U.K. City Hull Trials Own Digital Currency
Hull, a UK city in East Yorkshire, is testing its own cryptocurrency called HullCoin. It will be earned by residents who take part in volunteer and community work.
The UK port city of Hull might remunerate volunteers and active community workers by offering them discounts in local shops and tax cuts through a digital currency. The government has supported the creation of a special cryptocurrency for this: HullCoin, which is stored and transferred via a blockchain-based network. The initiative has raised around £240,000 from government contributions and charities.
If the project works out well, the concept will be promoted at the national level.
At this point, several other UK cities, such as Bristol or Lewes, have already tested their own complementary currencies to support the domestic economy. However, they have operated with fiat money while Hull will implement cryptocurrency. Moreover, people won’t be able to buy HullCoins with cash, as in the case with Bristol Pound or Lewes Pound. Hull residents will have to provide “good works” in exchange. A note describing the specific type of work will be linked to the coin on the blockchain.
Non-profit organization Kaini Industries is responsible for the technology development in the project. Its co-founder and CEO David Shepherdson said that these coins would be similar to loyalty cards in corporations. He told the Financial Times:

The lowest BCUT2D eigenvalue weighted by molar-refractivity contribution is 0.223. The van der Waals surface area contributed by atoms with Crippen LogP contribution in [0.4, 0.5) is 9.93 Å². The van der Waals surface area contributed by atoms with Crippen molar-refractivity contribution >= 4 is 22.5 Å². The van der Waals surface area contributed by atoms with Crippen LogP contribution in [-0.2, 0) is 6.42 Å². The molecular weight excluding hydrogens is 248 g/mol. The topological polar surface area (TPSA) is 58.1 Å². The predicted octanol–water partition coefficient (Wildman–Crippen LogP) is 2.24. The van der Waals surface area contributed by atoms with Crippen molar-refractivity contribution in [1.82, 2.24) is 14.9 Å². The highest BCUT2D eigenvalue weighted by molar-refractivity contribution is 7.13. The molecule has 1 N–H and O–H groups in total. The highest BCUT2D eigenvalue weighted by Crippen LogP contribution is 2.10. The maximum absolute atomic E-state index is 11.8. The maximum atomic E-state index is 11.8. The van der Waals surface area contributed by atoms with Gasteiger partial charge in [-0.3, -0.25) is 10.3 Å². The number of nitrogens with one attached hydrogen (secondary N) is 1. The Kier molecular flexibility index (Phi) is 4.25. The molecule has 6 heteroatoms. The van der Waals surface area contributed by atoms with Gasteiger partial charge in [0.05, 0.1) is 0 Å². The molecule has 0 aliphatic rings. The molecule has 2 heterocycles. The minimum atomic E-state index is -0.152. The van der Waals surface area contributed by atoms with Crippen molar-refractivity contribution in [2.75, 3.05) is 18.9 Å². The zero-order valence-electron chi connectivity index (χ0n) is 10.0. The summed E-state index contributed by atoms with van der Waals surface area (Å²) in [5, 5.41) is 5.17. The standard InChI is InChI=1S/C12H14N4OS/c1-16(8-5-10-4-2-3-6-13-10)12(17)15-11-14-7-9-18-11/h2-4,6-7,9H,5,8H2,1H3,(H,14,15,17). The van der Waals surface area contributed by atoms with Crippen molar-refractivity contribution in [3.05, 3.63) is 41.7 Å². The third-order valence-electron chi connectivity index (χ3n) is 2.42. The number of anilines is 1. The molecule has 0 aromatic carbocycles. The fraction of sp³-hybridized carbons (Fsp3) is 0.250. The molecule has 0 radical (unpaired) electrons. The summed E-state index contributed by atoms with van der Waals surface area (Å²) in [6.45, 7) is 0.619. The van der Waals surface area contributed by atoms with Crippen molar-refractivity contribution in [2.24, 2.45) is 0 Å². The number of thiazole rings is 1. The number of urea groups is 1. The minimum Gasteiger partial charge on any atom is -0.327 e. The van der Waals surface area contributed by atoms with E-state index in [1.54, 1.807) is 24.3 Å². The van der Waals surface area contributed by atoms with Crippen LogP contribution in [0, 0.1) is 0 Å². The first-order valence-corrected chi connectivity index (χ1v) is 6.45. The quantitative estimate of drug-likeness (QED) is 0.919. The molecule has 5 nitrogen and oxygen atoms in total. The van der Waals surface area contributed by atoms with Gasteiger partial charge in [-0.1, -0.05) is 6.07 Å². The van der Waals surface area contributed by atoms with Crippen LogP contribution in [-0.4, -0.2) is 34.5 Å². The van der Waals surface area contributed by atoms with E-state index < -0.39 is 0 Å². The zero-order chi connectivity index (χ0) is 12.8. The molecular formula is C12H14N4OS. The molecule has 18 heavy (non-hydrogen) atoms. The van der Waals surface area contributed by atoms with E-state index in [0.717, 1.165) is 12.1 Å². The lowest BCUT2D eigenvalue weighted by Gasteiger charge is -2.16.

“Businesses love discounts because they create footfall. But this is discounting without devaluing the brand. Every discount they give for a HullCoin links them to something supporting the local community.”
Local retailers will offer HullCoin owners discounts ranging between 10% and 50%.
To earn the coins, Hull residents will have to take part in different activities, for example helping pensioners and children, managing youth clubs, and even giving up smoking. Once the project is approved, the coins will be issued by the local authorities, schools, charities, community groups, prisons, and other local bodies.
Shepherdson revealed that local businesses love the idea as it should both increase sales and support corporate social responsibility. He said:
“Using blockchain technology, we embed time-stamped evidence of the positive social outcome of whatever activity has been undertaken into the coin itself. This creates a distributed ledger of all the socially good things happening in the community and gives people a social CV they can show to a prospective employer.”
The HullCoin project is being tested by a group of 800 volunteers, 73 issuing entities, and 140 retailers. If it goes well, the coin will be launched in January next year.
We have also reported that Singapore might have its own cryptocurrency by next year. The move will represent the fifth and final stage of Project Ubin, which is currently under way.